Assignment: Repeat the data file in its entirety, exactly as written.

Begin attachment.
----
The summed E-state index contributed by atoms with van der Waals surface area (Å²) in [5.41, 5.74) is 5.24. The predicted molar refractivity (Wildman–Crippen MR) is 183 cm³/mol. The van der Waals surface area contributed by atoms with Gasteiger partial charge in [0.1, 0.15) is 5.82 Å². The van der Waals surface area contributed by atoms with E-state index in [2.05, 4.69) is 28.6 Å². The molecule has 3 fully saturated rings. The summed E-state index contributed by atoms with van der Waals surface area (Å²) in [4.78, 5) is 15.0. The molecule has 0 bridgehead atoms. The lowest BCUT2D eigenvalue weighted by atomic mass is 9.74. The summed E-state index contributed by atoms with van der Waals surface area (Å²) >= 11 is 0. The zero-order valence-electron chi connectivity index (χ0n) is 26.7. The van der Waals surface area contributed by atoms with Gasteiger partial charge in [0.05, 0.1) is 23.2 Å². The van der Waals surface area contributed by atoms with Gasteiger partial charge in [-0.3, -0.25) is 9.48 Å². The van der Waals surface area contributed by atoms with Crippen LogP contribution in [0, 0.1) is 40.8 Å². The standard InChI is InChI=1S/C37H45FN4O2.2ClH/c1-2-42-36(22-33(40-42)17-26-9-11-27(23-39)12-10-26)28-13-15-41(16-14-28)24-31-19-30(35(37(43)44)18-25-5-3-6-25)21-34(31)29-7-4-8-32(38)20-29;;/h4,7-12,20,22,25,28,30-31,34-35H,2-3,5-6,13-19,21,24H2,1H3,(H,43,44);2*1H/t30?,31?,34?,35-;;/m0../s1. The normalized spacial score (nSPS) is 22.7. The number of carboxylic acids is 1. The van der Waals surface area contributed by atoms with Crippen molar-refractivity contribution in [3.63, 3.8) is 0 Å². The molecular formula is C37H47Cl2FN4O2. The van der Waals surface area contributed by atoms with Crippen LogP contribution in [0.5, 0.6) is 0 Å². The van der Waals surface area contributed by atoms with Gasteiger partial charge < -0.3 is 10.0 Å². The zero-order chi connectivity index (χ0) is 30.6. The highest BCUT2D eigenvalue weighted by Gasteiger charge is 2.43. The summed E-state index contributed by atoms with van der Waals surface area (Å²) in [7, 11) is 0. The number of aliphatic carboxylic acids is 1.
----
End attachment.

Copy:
The summed E-state index contributed by atoms with van der Waals surface area (Å²) in [5.41, 5.74) is 5.24. The predicted molar refractivity (Wildman–Crippen MR) is 183 cm³/mol. The van der Waals surface area contributed by atoms with Gasteiger partial charge in [0.1, 0.15) is 5.82 Å². The van der Waals surface area contributed by atoms with E-state index in [2.05, 4.69) is 28.6 Å². The molecule has 3 fully saturated rings. The summed E-state index contributed by atoms with van der Waals surface area (Å²) in [4.78, 5) is 15.0. The molecule has 0 bridgehead atoms. The lowest BCUT2D eigenvalue weighted by atomic mass is 9.74. The summed E-state index contributed by atoms with van der Waals surface area (Å²) >= 11 is 0. The zero-order valence-electron chi connectivity index (χ0n) is 26.7. The van der Waals surface area contributed by atoms with Gasteiger partial charge in [0.05, 0.1) is 23.2 Å². The van der Waals surface area contributed by atoms with Gasteiger partial charge in [-0.3, -0.25) is 9.48 Å². The van der Waals surface area contributed by atoms with Crippen LogP contribution in [0, 0.1) is 40.8 Å². The standard InChI is InChI=1S/C37H45FN4O2.2ClH/c1-2-42-36(22-33(40-42)17-26-9-11-27(23-39)12-10-26)28-13-15-41(16-14-28)24-31-19-30(35(37(43)44)18-25-5-3-6-25)21-34(31)29-7-4-8-32(38)20-29;;/h4,7-12,20,22,25,28,30-31,34-35H,2-3,5-6,13-19,21,24H2,1H3,(H,43,44);2*1H/t30?,31?,34?,35-;;/m0../s1. The normalized spacial score (nSPS) is 22.7. The number of carboxylic acids is 1. The van der Waals surface area contributed by atoms with Crippen molar-refractivity contribution in [3.63, 3.8) is 0 Å². The molecular formula is C37H47Cl2FN4O2. The van der Waals surface area contributed by atoms with Crippen LogP contribution in [0.5, 0.6) is 0 Å². The van der Waals surface area contributed by atoms with Gasteiger partial charge < -0.3 is 10.0 Å². The zero-order chi connectivity index (χ0) is 30.6. The highest BCUT2D eigenvalue weighted by Gasteiger charge is 2.43. The summed E-state index contributed by atoms with van der Waals surface area (Å²) in [7, 11) is 0. The number of aliphatic carboxylic acids is 1.